In the low-yield environment that has persisted since the end of the financial crisis, income investors have been starved for opportunities to collect what once were considered even adequate yields. However, there are still some opportunities to collect current income and in this article, we'll take a look at a preferred issue from the storage space that pays a very nice yield and has some shareholder protection clauses that should alleviate some risk. The issue in question is the General Finance Corp. (NASDAQ:GFN) Series C Cumulative Redeemable Perpetual Preferred Stock (GFNCP, may differ slightly depending on your broker) and we'll see if it could be a good fit for your income portfolio.
To begin, we'll define exactly what this issue is. GFNCP is a traditional preferred stock, meaning it has no stated maturity date and no debt issue backing it. As such, it pays regular quarterly dividends and at the issue price of $100 per share, the $9 annualized dividends equal a 9% coupon yield. With shares trading at a slight premium to that price, $103.50 as of this writing, the current yield is still very strong at 8.7%.
As I said, there is no stated maturity date on this preferred issue but it does have a call date. Beginning in May of 2018 General Finance can call this issue at any time. Whether this will happen or not depends on a lot of things and it is impossible to predict what rates will look like in 4+ years or what GFN will choose to do. However, it is something to keep in mind if you are thinking of adding GFNCP to your portfolio; you may be called away in 2018 or later for $100 per share. If this bothers you, perhaps waiting until GFNCP trades under $100 would alleviate some risk as you'd then be entitled to a capital gain on your position in the event of a call. Companies typically don't issue preferred stock so that they can redeem it five years later but again, it could happen so you need to be aware of it. Besides, between now and the call date you're entitled to $36+ per share in dividends so the potential for a $3 capital loss isn't really that big of a deal.
Another nice feature of GFNCP is that it is eligible for the preferential dividend tax treatment that allows holders to boost their after-tax return. This is a material positive for those holding GFNCP in a taxable account as a theoretical scenario where its dividends are taxed at 15% versus 30% if it weren't eligible for the favorable tax treatment shows after-tax yield is boosted 135 basis points. This is a significant positive and shouldn't be overlooked.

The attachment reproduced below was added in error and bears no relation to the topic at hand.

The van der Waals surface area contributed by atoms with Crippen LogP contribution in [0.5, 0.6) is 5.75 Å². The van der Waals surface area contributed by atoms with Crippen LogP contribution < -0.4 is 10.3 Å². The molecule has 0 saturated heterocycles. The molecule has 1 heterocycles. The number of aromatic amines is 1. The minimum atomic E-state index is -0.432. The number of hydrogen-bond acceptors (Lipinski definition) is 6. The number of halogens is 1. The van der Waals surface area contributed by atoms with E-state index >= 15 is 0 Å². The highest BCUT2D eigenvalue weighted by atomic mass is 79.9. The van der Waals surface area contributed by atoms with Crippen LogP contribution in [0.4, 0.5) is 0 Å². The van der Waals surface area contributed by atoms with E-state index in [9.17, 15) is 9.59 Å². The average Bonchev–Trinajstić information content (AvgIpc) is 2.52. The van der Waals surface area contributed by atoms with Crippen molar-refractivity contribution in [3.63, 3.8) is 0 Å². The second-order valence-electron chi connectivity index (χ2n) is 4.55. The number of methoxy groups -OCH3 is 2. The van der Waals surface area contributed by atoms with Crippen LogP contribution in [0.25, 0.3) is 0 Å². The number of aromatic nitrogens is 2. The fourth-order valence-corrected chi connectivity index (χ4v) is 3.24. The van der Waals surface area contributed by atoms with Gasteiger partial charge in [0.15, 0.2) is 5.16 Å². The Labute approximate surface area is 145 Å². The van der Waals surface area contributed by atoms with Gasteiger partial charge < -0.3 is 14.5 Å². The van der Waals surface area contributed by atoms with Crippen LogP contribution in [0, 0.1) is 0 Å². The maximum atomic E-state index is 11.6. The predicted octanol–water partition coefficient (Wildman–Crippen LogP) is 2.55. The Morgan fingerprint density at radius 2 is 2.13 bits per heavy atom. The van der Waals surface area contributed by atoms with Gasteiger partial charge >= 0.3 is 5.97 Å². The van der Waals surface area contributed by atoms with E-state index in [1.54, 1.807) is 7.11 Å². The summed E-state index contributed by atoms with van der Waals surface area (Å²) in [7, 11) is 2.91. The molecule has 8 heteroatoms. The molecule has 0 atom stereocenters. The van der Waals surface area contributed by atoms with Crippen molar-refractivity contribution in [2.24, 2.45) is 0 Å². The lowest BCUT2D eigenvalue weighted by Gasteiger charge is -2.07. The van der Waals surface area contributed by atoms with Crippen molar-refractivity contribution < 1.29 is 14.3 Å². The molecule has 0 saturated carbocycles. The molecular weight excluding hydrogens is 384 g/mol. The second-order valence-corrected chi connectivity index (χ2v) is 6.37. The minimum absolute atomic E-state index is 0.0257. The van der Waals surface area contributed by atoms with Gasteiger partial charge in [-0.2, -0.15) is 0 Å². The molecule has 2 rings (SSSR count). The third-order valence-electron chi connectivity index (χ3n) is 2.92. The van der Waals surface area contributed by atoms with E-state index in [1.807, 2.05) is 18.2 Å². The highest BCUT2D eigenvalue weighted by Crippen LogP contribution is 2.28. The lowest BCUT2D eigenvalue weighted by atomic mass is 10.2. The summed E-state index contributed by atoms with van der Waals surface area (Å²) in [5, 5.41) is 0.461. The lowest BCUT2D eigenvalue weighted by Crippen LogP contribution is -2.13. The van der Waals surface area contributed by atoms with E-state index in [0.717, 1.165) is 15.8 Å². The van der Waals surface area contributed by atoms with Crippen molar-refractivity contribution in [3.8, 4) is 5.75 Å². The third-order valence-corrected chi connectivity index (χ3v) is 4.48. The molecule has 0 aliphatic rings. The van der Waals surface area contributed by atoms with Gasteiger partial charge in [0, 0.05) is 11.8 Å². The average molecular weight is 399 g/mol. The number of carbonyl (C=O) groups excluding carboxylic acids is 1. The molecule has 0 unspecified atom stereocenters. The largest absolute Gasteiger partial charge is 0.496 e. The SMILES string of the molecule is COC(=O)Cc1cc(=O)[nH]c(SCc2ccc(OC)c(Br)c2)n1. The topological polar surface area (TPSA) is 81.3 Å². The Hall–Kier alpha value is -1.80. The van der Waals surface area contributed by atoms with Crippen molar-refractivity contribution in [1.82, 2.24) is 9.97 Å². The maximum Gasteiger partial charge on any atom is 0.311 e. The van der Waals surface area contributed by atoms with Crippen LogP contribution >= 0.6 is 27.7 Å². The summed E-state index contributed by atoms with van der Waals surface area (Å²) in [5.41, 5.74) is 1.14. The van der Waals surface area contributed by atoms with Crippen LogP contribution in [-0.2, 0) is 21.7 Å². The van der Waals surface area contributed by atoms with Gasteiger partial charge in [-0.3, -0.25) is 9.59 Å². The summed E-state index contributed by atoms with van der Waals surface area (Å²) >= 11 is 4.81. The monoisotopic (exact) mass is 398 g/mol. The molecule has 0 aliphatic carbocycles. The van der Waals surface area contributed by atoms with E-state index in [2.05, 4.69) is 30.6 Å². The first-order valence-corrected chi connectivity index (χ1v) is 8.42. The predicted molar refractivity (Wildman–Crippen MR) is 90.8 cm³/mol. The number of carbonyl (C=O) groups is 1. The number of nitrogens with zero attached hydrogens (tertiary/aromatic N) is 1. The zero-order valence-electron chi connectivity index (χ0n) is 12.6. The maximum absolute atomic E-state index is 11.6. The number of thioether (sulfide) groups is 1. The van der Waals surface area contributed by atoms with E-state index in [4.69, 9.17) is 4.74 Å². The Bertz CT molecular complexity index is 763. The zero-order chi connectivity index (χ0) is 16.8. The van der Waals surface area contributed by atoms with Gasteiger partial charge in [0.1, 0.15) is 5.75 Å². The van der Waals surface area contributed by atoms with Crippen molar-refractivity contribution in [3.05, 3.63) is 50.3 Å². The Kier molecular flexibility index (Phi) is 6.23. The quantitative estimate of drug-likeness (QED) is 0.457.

I mentioned this issue has some shareholder protection built in that is unique to this particular issue so we'll take a look at that now. First, dividends are cumulative, meaning that if GFN misses dividend payments it is obligated to make them up. Thus, barring a bankruptcy scenario, dividends are guaranteed on GFNCP. And the best part is that if GFN continues to miss dividend payments, it gets punished via higher dividends on GFNCP. If GFN misses two dividend payments the annual dividend jumps $2 per share and for each subsequent missed payment, it continues to increase $2 until it is $19 per share; once all dividends are paid the coupon reverts back to $9. In addition, if GFNCP is no longer listed on the NASDAQ, GFN raises the dividend $2 as long as the listing failure persists. As you can see, GFN has massive incentives to continue to pay dividends on GFNCP and I believe it provides unique protection to holders, making the issue more attractive.
GFNCP is for more enterprising investors willing to buy preferred stock in a company that is underfollowed and sports a market cap of only $165 million. However, the company has a book value of $140 million and net tangible assets of $56 million and it produced $31 million in EBIT last fiscal year. While a discussion of GFN's business is outside the scope of this article, the bottom line is I think this issue is safer than it would appear at first glance. If you can stomach the idea of owning a preferred in such a small company, GFNCP could provide a great boost to your income portfolio while offering some protection to your capital.